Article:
Whenever I’m invited on a blog for an Author Q & A, one question invariably pops up: “Where do the ideas for your novels come from?” The simple answer is, “they come from within.”
For me, within is the quiet, contemplative place of my mind. It is when I am silent—not engaging in conversation, listening to the ambient noises around me, or plugged into from technology. Neuroscientists and cognitive psychologists call this “mind wandering.”
For example, Birdie Kaminsky, the beautiful thief in Treasure Me, arose from my subconscious on a Spring morning as I prepared to work on another novel. My four children—still very young— were tucked in their beds in the morning’s sweet silence. As dawn filtered a pinkish glow across the forest surrounding our house, I suddenly visualized an amusing sequence with a young woman dangling from a window trying to escape from the man whose pocket she’d picked.
Second Chance Grill? I was in Child’s Pose in yoga class when a mischievous preteen, Blossom Perini, drifted into my thoughts with her tumble of corkscrew curls and fierce desire to survive a terminal illness. It didn’t take long to realize I’d conjured her from despair buried in a forgotten childhood memory of losing my cousin, who died at age four of leukaemia.
Lately, I find myself thinking about inner peace, giving back to the world, and spirituality. The ability of the human heart to grow, and give unconditionally in a troubled world. These thoughts often come to me while doing everyday things such as walking my crazy Wheaten Terrier, Lucy or while tinkering around in my yard. This Spring I am re-releasing the Heavenscribe Series which draws upon these themes but on a global level. Heavenscribe, a spiritual transformation devised by angels to aid a dying world, is a culmination of the profound ponderings I have had lately.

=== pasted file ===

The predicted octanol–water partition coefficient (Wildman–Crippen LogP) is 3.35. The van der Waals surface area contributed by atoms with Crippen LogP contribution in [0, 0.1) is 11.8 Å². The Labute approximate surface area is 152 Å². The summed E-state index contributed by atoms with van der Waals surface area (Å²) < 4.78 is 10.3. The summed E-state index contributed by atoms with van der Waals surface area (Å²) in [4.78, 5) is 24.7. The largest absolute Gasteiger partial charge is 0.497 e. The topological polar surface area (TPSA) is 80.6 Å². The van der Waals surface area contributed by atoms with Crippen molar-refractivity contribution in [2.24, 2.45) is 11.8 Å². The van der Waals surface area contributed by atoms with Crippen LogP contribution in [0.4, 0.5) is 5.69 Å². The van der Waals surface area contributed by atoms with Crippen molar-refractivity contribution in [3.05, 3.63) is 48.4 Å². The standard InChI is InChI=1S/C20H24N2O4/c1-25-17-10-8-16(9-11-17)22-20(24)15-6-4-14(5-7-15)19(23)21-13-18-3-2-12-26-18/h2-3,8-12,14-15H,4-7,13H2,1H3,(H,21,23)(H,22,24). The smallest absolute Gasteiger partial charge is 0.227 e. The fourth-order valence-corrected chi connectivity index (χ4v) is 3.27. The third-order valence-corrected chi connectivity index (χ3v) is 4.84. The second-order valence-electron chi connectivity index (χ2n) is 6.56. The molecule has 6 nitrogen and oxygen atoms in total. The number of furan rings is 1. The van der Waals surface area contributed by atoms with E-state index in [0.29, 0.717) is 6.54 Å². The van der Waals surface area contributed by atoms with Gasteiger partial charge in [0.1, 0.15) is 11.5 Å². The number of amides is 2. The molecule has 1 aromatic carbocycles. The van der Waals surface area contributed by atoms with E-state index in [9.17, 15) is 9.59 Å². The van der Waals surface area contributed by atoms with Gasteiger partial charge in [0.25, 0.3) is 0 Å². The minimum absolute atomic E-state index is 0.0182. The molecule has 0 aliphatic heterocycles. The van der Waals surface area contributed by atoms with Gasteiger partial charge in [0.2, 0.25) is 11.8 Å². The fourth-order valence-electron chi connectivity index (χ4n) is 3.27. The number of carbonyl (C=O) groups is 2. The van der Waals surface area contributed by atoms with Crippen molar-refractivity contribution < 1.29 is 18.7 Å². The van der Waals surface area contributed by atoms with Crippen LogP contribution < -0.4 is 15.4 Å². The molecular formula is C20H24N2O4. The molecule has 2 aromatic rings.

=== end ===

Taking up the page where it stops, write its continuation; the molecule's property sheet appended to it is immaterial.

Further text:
Over the last twenty years, I’ve written many novels. The characters and general plot of every one of those books tiptoed in during the quiet moments of a given day. From living a full, rich life and travelling extensively, I’ve met a variety of “characters” throughout the years. Before penning the first draft of any book, I spend months writing journal entries, first-person, from each main character’s perspective. This process always turns up interesting facts about a character as my creativity and focus are expanded through silent interludes.
As you look for inspiration for a book—or any idea—explore the silence. Mind-wandering can help you with goal setting, develop ingenious ideas, and will enrich the books you choose to write.
So, unplug, disengage, and ignore the ringing phone. Create tranquil moments every day. That precious grey matter between your ears can’t supply you with the next character, or the next plot, without the fertile soil of silence.